It was an opportunity of a lifetime for Elaine Ryan. The nation’s largest senior-citizens lobby needed a vice president for state advocacy in January 2007, and Ryan was scheduled to interview for the position. “AARP,” she said, “my dream job.” But life got in Ryan’s way.
Her 86-year-old mother was diagnosed with a lung tumor and admitted to an intensive-care unit in Lockport, N.Y., near Buffalo. Ryan postponed the interview, flew home from Washington, and watched “Ma” die. For years, Ryan had been her mother’s unofficial caregiver — organizing teams of health care professionals via countless telephone calls from Washington and flying to New York every other weekend. After her mother’s death, Ryan played a similar role for her ailing father, who passed away 18 months later at 92.
More than anything she’d done in her professional life, this made Ryan an expert on a half-trillion dollar hidden industry: family caregiving. In 2009, according to an AARP study, about 42.1 million Americans provided care for an adult family member at any given point in time, and about 61.1 million provided care at some time during the year. The estimated economic value of their unpaid service was about $450 billion in 2009, up from $375 billion in 2007. As the U.S. population ages, those numbers will balloon, which brings us back to Ryan.
She accepted the AARP job four months after her mother’s death and now heads the group’s 50-state effort to pass legislation and regulations that help family caregivers fill massive gaps in the U.S. long-term health care system. One study shows that 90 percent of long-term care in the United States is provided by family caregivers.
Working its way through several state capitals is legislation that requires hospitals to identify caregivers and provide them instructions on how to treat their family member at home. Another bill gives nurses more authority to provide care, including writing prescriptions, which saves caregivers and patients time spent on doctor visits. Others would broaden access to respite care, sick leave, and job protection for people forced to take time off to care for a loved one.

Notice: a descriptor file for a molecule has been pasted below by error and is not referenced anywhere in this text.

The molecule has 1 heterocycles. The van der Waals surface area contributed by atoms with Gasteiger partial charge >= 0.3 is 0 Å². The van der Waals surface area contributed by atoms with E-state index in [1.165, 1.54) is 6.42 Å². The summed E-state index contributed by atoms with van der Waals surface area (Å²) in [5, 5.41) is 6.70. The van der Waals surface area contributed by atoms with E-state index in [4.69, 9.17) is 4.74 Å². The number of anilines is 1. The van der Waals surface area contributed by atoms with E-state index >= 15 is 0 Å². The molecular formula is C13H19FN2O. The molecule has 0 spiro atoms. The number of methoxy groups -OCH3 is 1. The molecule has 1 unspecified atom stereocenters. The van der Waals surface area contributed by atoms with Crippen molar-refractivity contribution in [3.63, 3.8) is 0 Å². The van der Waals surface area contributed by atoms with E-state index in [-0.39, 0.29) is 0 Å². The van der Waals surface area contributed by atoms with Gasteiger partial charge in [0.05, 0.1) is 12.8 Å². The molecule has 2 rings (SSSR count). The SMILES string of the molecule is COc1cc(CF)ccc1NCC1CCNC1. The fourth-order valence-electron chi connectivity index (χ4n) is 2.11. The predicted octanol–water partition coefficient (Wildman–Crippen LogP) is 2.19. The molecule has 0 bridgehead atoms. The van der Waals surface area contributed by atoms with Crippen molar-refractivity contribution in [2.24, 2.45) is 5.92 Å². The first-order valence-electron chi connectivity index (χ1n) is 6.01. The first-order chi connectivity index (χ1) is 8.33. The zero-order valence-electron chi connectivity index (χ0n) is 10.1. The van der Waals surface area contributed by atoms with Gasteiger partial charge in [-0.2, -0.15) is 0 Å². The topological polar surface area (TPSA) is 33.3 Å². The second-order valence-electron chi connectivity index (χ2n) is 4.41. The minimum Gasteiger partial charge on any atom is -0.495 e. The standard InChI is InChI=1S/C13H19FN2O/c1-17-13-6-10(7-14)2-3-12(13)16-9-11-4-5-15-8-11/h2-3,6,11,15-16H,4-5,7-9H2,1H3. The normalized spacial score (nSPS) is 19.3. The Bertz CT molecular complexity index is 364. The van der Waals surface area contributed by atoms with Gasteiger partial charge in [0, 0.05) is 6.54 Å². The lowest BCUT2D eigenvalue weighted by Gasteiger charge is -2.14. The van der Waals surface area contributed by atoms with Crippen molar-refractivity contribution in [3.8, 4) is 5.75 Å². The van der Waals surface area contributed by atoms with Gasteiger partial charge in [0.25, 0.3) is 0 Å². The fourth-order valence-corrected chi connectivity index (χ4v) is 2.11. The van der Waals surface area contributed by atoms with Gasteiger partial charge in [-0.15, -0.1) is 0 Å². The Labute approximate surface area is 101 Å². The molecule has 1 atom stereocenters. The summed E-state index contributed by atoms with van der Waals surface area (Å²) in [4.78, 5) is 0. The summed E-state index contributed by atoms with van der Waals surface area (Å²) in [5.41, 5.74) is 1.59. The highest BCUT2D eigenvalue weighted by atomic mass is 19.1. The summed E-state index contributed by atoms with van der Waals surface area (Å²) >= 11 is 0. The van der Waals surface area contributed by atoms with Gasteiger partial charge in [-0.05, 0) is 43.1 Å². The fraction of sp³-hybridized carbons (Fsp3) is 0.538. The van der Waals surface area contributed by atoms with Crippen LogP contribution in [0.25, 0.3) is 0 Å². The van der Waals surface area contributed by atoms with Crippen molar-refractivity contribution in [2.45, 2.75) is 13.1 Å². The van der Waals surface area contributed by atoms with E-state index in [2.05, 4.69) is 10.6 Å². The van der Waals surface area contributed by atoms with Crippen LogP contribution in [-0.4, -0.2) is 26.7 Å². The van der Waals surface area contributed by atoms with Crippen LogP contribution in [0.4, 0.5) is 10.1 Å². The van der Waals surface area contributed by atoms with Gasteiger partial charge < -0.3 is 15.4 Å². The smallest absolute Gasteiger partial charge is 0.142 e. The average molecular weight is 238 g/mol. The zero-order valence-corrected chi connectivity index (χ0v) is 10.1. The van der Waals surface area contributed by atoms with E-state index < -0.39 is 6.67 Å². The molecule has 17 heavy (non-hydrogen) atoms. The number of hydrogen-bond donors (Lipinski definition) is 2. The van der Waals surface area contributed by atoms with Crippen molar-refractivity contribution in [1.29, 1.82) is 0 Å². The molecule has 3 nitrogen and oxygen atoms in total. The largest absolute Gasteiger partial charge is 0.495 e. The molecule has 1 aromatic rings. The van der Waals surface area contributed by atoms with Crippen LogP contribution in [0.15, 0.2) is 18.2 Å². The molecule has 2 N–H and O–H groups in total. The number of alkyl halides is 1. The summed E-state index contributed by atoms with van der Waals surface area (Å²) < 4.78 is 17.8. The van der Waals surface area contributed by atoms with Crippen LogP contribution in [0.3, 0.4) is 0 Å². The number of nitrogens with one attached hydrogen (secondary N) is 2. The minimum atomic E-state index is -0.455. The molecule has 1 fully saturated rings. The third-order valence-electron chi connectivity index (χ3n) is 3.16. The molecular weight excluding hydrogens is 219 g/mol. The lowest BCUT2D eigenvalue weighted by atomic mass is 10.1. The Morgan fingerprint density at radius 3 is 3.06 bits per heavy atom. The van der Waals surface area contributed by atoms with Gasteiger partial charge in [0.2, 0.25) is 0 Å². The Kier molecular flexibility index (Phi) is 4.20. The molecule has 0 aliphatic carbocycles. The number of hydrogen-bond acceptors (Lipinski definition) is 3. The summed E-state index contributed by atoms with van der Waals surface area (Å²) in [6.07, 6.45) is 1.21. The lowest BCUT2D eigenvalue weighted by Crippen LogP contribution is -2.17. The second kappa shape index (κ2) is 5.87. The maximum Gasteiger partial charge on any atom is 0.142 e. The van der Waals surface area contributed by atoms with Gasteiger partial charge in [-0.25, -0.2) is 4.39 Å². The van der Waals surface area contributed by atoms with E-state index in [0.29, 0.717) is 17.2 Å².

More broadly, the AARP campaign may be a model for how the United States mends its 20th-century social safety net. The best patches will be relatively cheap, intensely local, and the result of partnerships between government and nongovernmental entities that identify successful community programs and scale them up.
“It’s not about a big government program. It’s not a billion-dollar grant,” Ryan said. “It’s about making the current system make sense. We need a system that follows us through the aging process. Everybody doesn’t need everything, but there are simple things for people who want to live their lives.”
Things like the mechanical lift that Ryan bought for her father so that he could ease Ma in and out of her bed. Before Ryan discovered there was a better alternative, her father had a grueling routine of assembling and dissembling a makeshift wheelchair ramp with cinder blocks and Sheetrock.
Things like the flexibility to take time off work, which AARP gave Ryan. Other employers are not so open-minded.
Things like a home. After renting a two-story house for 45 years, Ryan’s parents realized the stairs were too much. They were urged to move into a nursing home, but instead bought a one-story home for $68,000 near Buffalo and lived there for 10 years before Ma passed away.
“People want to stay in their home as long as possible as they age,” Ryan said. “I can see that in dozens of polls I read and commission, but I saw it for myself: My parents were first-time homebuyers in their 80s. There is the inexorable pull of home.”
It’s a pull that we’ll all experience — that is, if we’re able to live long enough. Ryan is driven by both the memories of her parents and her hopes for her own future, signposted by a bumper sticker she keeps in her AARP office. It reads, “Long-Term Care: Fix It Before I Need It.”